Within close proximity to King Ranch Market there are many little Latin markets that have the "Ranchero" cut steak used for Carne Asada (Argentine Market at Villa and Wilson, Linda Rosa Market at Villa and Allen for example). Each has their own take on the marinade, usually some blend of Sunny D and who knows what else. They guard their recipes so don't even bother asking. You can also get "pollo con preperado" which is boneless chicken thighs with a dry rub that's amazing on he grill for almost free - $0.69 per lb. most places.
For the authentic experience modify the meal with a couple of bunches of the Mexican green onions - the ones with the large bulbs and a few jalapenos which are grilled alongside the meats and served on the platter as sides.
A pint of the fresh salsa (red, green or brown) available at the meat counter and some Los Tigres del Norte and Banda Machos in the soundtrack mix completes the picture.

And, of course, there is the delicious guacamole and beans!!!

PulledPorker said...

Excellent information! I went to the King Ranch in Monrovia, otherwise I would have picked something up at one of those Pasadena markets you mentioned. King Ranch does include green onions with the carne, and I usually grill them and include them. I don't know why I did not this time.

When the weather is a little nicer we'll do this at my place, okay? You pick up the foods and I'll get the cerveza.

Anonymous said...

Brother, I've gotta say, I love the "title touch"! For some reason it sets the tone (or table if you're into thematics) for what comes next... Not that my food expertise is all that deep, and quite often not very thought out (which is one of the reasons I dig reading this daily... gives me something to shoot for if I ever decide to get my culinary act together) but I've always considered the setting when fondly looking back on what I'd consider my life's great meals. It could be argued that the surroundings in some situations are more important than the food itself, and especially if you consider "great food" and "great meals" 2 different things.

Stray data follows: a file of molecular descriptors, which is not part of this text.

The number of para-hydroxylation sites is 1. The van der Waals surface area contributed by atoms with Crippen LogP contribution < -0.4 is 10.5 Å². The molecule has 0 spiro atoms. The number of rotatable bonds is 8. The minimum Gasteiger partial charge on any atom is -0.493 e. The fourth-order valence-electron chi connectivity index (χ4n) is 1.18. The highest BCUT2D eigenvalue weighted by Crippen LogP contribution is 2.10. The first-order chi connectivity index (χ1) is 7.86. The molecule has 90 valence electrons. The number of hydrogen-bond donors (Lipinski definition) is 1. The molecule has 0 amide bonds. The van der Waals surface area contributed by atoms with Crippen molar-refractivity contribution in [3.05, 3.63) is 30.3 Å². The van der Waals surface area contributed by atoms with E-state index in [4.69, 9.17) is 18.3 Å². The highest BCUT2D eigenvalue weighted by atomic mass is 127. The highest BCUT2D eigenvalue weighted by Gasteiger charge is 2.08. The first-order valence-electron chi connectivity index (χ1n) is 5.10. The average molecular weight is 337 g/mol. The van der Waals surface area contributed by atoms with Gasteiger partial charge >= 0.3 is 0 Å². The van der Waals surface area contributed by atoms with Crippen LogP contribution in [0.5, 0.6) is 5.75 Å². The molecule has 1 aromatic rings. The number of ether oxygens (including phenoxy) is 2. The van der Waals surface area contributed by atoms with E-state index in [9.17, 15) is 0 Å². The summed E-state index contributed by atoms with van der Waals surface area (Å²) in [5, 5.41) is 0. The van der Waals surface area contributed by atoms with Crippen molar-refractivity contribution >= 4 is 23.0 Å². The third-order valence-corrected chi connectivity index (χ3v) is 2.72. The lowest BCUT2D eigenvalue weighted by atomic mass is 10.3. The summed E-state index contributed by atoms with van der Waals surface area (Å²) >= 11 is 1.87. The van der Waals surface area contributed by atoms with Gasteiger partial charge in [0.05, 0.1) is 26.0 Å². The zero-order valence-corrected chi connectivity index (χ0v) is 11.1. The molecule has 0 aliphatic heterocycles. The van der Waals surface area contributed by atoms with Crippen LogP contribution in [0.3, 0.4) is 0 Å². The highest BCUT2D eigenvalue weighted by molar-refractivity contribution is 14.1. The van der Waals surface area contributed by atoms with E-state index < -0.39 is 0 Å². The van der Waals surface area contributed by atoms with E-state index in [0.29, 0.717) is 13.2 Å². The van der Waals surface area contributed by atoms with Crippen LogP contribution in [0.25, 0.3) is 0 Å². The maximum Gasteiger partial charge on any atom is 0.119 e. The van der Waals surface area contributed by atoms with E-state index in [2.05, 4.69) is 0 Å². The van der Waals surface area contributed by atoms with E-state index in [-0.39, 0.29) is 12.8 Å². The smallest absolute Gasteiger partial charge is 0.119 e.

Example: Once upon a time in a former life, when I was younger and dumber, a group of about 11 buddies used to go down to Cabo every year. The further into the day we'd get, the lower our collective IQ's would go. One particular late afternoon we're doing the standard issue fish tacos, rice,and lobster thing with an insane amount of beverage, on the beach when one of our more intellegent bros bets us $10 each that he can run buck naked for 1 mile along the beach. Needless to say we took him up on that bet... not so much because we didn't think this crazy bastard wouldn't drop trou, but we didn't think he could run 1 mile... long story short, this mf'r disrobed and ran off into the distance not to be heard from again until late that night at Squid Roe... knowing how straightlaced this cat was when sober made it all the more hilarious. Anywho, point being, the tacos and such were the usual fare, but the remaining 10 of us had what turned out to be one great meal - all sparked by one translucent white dude streaking off amongst the numerous bewildered tourists... Don't know why Wistaria reminded me of this particular incident, but it did. Thanks Judge!

PulledPorker said...

It reminded you of it because it reminded you of a culinary truth: great food sometimes makes the circumstances better, but great circumstances always makes the food better, whether it's a vine that smells good or a naked friend running on the beach.

I am very pleased this reminded you of that incident.

twoguyswithanappetite.com said...

It's time for a bloggers' barbecue.